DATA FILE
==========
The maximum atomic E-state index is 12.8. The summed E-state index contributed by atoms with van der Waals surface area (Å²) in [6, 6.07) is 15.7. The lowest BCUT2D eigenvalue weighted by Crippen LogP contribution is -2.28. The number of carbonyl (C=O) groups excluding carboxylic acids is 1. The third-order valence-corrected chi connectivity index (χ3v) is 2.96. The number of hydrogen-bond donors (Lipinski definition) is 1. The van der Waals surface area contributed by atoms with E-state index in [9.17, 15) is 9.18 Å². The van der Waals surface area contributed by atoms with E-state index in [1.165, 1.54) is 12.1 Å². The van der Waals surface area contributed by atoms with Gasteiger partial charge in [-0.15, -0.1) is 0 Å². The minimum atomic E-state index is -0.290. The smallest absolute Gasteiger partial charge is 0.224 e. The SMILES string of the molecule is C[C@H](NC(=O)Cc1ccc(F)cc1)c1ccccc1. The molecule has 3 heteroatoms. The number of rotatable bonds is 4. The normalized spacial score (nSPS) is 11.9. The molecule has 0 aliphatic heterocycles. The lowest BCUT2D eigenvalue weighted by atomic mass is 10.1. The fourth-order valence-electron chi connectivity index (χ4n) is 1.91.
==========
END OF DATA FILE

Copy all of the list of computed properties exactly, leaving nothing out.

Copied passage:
The maximum atomic E-state index is 12.8. The summed E-state index contributed by atoms with van der Waals surface area (Å²) in [6, 6.07) is 15.7. The lowest BCUT2D eigenvalue weighted by Crippen LogP contribution is -2.28. The number of carbonyl (C=O) groups excluding carboxylic acids is 1. The third-order valence-corrected chi connectivity index (χ3v) is 2.96. The number of hydrogen-bond donors (Lipinski definition) is 1. The van der Waals surface area contributed by atoms with E-state index in [9.17, 15) is 9.18 Å². The van der Waals surface area contributed by atoms with E-state index in [1.165, 1.54) is 12.1 Å². The van der Waals surface area contributed by atoms with Gasteiger partial charge in [-0.15, -0.1) is 0 Å². The minimum atomic E-state index is -0.290. The smallest absolute Gasteiger partial charge is 0.224 e. The SMILES string of the molecule is C[C@H](NC(=O)Cc1ccc(F)cc1)c1ccccc1. The molecule has 3 heteroatoms. The number of rotatable bonds is 4. The normalized spacial score (nSPS) is 11.9. The molecule has 0 aliphatic heterocycles. The lowest BCUT2D eigenvalue weighted by atomic mass is 10.1. The fourth-order valence-electron chi connectivity index (χ4n) is 1.91.